These days, though, Fulton County’s magistrate court isn’t doing in-person hearings until at least November, and until then, a Zoom hearing is only applicable if both the landlord and tenant agree to it. If one or both parties decide not to participate in the webcam hearing, that essentially puts a stay on the whole ordeal.
If there is a hearing, and things don’t go the tenant’s way, the judge could grant a Writ of Possession, meaning the resident has a week to move out.
That situation, though, could also be avoided if the renter takes advantage of the Centers for Disease Control and Prevention’s (CDC) eviction moratorium. It’s important to note, however, that the CDC protections don’t just apply automatically; people must be proactive about getting the benefit.
AVLF attorney Darrius Woods recommends people threatened by eviction file a declaration form with the CDC and ensure their landlord gets a copy — and that they keep a record of sending the document to their landlord.
Not everyone is eligible for the CDC benefits, though. Only individuals making less than $99,000 annually or households who file taxes jointly that earn less than $198,000 a year can utilize the moratorium.
Additionally, those people must affirm that being evicted would make them homeless or force them to “double up” with family or friends, and they’re expected to have applied or attempted to apply for rental assistance programs. But, according to the National Housing Law Project, “any tenant with any passable reason for not having applied (e.g., unaware of the funds, did not qualify, funds ran out before tenant could apply, tenant was not delinquent at the time the funds were available, etc.) should still be able to claim ‘best efforts.’”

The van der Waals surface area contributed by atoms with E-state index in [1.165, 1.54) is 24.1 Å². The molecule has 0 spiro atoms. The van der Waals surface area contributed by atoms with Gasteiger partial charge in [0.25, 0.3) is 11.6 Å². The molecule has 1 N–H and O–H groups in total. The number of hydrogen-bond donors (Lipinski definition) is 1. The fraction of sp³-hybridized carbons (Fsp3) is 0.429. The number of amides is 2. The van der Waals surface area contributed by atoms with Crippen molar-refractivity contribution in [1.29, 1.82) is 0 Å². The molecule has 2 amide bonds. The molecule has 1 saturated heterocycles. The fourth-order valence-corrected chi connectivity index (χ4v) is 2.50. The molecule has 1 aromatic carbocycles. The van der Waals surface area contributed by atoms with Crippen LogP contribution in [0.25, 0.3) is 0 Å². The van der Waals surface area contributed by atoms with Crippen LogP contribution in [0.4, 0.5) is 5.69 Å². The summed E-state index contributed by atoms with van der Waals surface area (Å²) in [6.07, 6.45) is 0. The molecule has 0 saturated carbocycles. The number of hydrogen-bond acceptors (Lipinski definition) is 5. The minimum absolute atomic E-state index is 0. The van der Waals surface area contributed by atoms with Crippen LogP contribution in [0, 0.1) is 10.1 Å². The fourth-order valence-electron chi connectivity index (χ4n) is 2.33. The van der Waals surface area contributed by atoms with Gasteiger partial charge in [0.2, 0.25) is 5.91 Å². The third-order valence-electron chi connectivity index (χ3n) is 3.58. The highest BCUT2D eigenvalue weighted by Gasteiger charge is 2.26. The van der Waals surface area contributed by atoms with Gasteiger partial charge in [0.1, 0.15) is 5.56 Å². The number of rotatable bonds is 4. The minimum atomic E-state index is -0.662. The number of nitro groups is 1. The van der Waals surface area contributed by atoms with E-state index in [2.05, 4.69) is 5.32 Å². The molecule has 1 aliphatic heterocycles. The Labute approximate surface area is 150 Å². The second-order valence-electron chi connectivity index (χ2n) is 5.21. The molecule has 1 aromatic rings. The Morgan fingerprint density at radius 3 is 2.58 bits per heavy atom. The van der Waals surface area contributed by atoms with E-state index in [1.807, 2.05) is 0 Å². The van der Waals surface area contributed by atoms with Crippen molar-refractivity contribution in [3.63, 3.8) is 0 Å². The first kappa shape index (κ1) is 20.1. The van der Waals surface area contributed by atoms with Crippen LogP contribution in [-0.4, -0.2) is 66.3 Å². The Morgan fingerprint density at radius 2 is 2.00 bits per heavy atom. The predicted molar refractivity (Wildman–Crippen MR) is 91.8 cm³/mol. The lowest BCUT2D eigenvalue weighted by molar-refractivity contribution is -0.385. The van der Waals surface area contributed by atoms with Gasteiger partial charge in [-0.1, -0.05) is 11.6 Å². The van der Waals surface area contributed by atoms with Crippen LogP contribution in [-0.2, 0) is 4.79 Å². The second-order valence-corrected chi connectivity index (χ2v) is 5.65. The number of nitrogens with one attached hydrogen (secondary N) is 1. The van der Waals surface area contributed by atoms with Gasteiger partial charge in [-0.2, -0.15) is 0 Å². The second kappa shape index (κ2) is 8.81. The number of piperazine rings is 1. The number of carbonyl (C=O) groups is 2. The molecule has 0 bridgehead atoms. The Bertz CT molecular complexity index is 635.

The CDC protections will also shield people from eviction if a judge has granted a Writ of Possession to a landlord. “If a Writ of Possession is granted, and a sheriff shows up at your house, you should be able to show them the copy of the declaration and prove that you submitted it, and they should leave,” Woods said.
The moratorium, though, is expected to last only until the end of the year, so it’s crucial for people to understand that back rent will still be due eventually, and that there are programs that provide rental assistance to people in need.
One of those initiatives is the new $22 million rental relief program offered by a partnership between the City of Atlanta and United Way of Greater Atlanta. Woods also recommends people dial 2-1-1 to learn more about the options afforded them.
And if you’re threatened with eviction, SaportaReport would like to hear from you. Feel free to reach out to me ([email protected]) with your experiences, thoughts and concerns.
The eviction workshop detailed above is one of ABP’s virtual home empowerment workshops, which can be viewed here.
(Header image, via Kelly Jordan: An Atlanta home from which people were removed.)